Fund a CLT with discounted interests in a family limited partnership or limited liability company. Doing so will increase the CLT’s success probability and leverage the inter-generational transfer of wealth.
The Impact of Interest Rates on CLTs
Low 7520 Rates are beneficial for taxpayers who fund CLTs because the IRS assumes that the CLT’s assets will grow at exactly the applicable 7520 Rate. If the CLT assets grow at more than the applicable 7520 Rate, the client will pass additional assets to beneficiaries free ofgift and estate taxes and without using any of his or her gift and estate tax exemption. The lower the 7520 Rate, the more likely the CLT will outperform that assumed growth rate.
Temporarily depressed asset values have the same effect on CLT success probability that a low 7520 Rate does.
Combining a historically low 7520 Rate with temporarily depressed asset values creates a CLT-favored environment that is unlikely to be seen again. Now is the time to talk to your charitably-inclined clients who are worried about estate taxes.
The November 2009 7520 Rate is 3.2%, unchanged from October. To put that in context, in its 10 1/2 year history, there were only 6 months in which the 7520 Rate was lower – the first 5 months of 2009 and July 2003 – and there were 15 months in which it exceeded 10%.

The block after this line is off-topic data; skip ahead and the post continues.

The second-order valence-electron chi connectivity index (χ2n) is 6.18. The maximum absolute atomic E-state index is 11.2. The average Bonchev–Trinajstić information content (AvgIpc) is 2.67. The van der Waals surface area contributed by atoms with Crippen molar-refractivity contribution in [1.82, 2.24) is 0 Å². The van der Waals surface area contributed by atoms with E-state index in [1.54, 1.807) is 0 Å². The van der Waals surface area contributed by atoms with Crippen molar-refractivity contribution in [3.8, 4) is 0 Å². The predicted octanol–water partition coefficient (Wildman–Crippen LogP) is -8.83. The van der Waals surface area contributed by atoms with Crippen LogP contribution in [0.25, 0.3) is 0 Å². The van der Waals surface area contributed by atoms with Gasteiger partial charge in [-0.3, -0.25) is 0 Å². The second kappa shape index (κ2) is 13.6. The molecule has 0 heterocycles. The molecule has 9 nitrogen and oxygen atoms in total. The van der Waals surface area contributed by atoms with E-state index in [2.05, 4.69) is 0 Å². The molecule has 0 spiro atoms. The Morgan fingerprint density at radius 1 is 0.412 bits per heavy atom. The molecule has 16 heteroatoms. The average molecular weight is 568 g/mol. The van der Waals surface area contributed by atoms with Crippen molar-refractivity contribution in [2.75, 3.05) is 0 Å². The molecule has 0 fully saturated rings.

Testamentary Charitable Lead Trusts
Historically, the most commonly employed CLT has been the testamentary CLAT, which is referred to by its acronym, TCLAT. And of the TCLATs, the most commonly employed was the particular type known as the “zeroed out” TCLAT.
Some clients are extremely averse to the idea of paying estate taxes. The zeroed out TCLAT is popular because it assures that, no matter what, no one will have to write a check to the IRS to pay federal estate taxes when the client dies.
The downside of the TCLAT for the beneficiaries who would otherwise get the net (under current law, 55% minus the state tax rate) of whatever assets are used to fund the TCLAT is two-fold. First there is the timing. With a TCLAT, the charity gets 100% of whatever it is going to get and the remainder beneficiaries get just that – the remainder, if there is any. Then there is the risk. Unless the TCLAT performs well, there may not be a remainder at all!
To reduce the probability of your client’s beneficiaries’ lobbying against the TCLAT strategy, suggest putting life insurance in an ILIT to give the beneficiaries assets to tide them over until their remainder interest in the TCLAT matures.
Inter Vivos Charitable Lead Trusts
For charitably inclined clients with taxable estates, establishing a CLT during lifetime may be preferable to waiting until death. Establishing a lifetime CLT allows the client to enjoy the personal satisfaction of having the charitable distributions made during his or her lifetime. Often the charitable beneficiary is one with which the client is heavily involved and so there may be a real opportunity to influence how the payments are put to use by the charity.